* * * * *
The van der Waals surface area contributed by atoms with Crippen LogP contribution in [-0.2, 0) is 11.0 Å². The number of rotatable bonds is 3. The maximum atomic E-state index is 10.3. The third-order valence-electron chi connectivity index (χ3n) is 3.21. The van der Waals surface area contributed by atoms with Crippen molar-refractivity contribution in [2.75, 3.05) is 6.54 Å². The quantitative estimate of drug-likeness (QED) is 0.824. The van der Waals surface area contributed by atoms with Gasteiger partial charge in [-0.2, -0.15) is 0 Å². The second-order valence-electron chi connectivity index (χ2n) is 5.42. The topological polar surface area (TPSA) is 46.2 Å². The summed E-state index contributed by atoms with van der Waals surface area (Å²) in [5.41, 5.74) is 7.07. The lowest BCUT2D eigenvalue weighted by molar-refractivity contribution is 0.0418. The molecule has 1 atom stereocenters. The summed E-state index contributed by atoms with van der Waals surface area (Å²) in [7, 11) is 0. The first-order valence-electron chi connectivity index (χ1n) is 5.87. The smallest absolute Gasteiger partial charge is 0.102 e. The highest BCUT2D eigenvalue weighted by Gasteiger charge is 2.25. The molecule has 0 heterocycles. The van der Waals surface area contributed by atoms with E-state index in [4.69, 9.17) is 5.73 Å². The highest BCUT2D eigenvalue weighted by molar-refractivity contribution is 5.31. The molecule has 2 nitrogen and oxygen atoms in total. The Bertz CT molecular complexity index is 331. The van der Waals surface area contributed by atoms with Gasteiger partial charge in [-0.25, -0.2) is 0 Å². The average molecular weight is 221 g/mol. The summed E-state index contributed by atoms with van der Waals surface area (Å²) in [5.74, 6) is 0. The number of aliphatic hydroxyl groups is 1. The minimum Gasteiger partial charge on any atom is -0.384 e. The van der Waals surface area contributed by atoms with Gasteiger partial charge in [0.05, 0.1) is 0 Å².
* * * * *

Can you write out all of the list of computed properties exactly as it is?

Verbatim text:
The van der Waals surface area contributed by atoms with Crippen LogP contribution in [-0.2, 0) is 11.0 Å². The number of rotatable bonds is 3. The maximum atomic E-state index is 10.3. The third-order valence-electron chi connectivity index (χ3n) is 3.21. The van der Waals surface area contributed by atoms with Crippen molar-refractivity contribution in [2.75, 3.05) is 6.54 Å². The quantitative estimate of drug-likeness (QED) is 0.824. The van der Waals surface area contributed by atoms with Gasteiger partial charge in [-0.2, -0.15) is 0 Å². The second-order valence-electron chi connectivity index (χ2n) is 5.42. The topological polar surface area (TPSA) is 46.2 Å². The summed E-state index contributed by atoms with van der Waals surface area (Å²) in [5.41, 5.74) is 7.07. The lowest BCUT2D eigenvalue weighted by molar-refractivity contribution is 0.0418. The molecule has 1 atom stereocenters. The summed E-state index contributed by atoms with van der Waals surface area (Å²) in [7, 11) is 0. The first-order valence-electron chi connectivity index (χ1n) is 5.87. The smallest absolute Gasteiger partial charge is 0.102 e. The highest BCUT2D eigenvalue weighted by Gasteiger charge is 2.25. The molecule has 0 heterocycles. The van der Waals surface area contributed by atoms with E-state index in [4.69, 9.17) is 5.73 Å². The highest BCUT2D eigenvalue weighted by molar-refractivity contribution is 5.31. The molecule has 2 nitrogen and oxygen atoms in total. The Bertz CT molecular complexity index is 331. The van der Waals surface area contributed by atoms with Gasteiger partial charge in [-0.25, -0.2) is 0 Å². The average molecular weight is 221 g/mol. The summed E-state index contributed by atoms with van der Waals surface area (Å²) in [5.74, 6) is 0. The number of aliphatic hydroxyl groups is 1. The minimum Gasteiger partial charge on any atom is -0.384 e. The van der Waals surface area contributed by atoms with Gasteiger partial charge in [0.05, 0.1) is 0 Å².